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Re: "static" declaration

Anton van Straaten writes:
> The design of a properly interface-oriented set of Java classes can
> be a significant improvement over similar classes in a
> dynamically-typed OO language.  Support for multiple explicit
> interfaces on a class allows for decoupling and factoring of designs
> in ways that make a great deal of sense, but often aren't practical
> to maintain in dynamically typed languages.

The big limitation with Java interfaces, in my experience, is that you
have to declare them up-front: there's no way of adding new interfaces
to existing classes. The reason this hurts so much is that library
users have their own interfaces, and it's reasonable for them to want
your classes to play nicely with them. So to retrofit your classes,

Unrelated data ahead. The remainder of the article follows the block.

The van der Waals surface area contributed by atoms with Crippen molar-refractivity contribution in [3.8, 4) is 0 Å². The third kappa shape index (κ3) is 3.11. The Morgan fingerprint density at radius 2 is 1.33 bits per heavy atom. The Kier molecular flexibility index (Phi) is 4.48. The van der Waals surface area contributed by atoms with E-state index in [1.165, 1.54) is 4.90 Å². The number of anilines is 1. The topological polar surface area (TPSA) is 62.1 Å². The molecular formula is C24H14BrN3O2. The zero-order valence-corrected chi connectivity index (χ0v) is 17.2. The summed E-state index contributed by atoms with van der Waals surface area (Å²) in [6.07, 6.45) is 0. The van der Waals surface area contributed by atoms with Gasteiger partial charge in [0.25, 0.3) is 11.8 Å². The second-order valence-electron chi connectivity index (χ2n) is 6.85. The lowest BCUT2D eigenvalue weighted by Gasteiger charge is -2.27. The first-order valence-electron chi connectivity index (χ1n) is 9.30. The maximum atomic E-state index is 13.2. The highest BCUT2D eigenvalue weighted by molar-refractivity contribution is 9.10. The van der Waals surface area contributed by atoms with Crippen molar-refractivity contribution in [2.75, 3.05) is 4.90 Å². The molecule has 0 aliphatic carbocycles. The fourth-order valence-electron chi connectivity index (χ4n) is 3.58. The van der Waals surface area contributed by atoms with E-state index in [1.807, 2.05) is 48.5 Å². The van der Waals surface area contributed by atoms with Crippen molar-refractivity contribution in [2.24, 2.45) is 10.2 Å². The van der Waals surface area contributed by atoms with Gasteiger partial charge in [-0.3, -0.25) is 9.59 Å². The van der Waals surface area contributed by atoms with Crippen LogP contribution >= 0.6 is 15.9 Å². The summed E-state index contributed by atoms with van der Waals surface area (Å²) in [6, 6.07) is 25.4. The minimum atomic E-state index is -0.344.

they either need to write lots of boilerplate adaptor classes, or need
to subclass them to add the new methods for the interface. Neither is
really all that clean a solution. (Note that you and they can be the
same person, if he extends a program he wrote!)

Haskell has a solution to this problem that feels really clean. There,
they call interfaces "typeclasses". You declare them like this

  class Eq a where
    (==) :: a -> a -> Bool
    (/=) :: a -> a -> Bool

This says that any type 'a' that wants to support the Eq typeclass,
has to have two methods (==) and (/=), each of which has the signature
'a -> a -> Bool'. (Don't get confused by the keyword 'class': this
doesn't define a new type, but rather an interface that types can
choose to support.)

Then, you can add particular types to the type class with instance

  instance Eq Integer where
    x == y   = integerEq x y       
    x /= y   = not (integerEq x y)  
  instance Eq Float where
    x == y   = floatEq x y
    x /= y   = not (floatEq x y)

This declaration adds Integer to the Eq typeclass, and describes how
it implements the methods in the interface. The neat thing is that you
declare instances *after* both the typeclass and the types were
defined. So there's no need to proliferate types just to satisfy
interface requirements. So your program can grow in a much more
organic fashion, since it makes refactoring much easier to do.

Neel Krishnaswami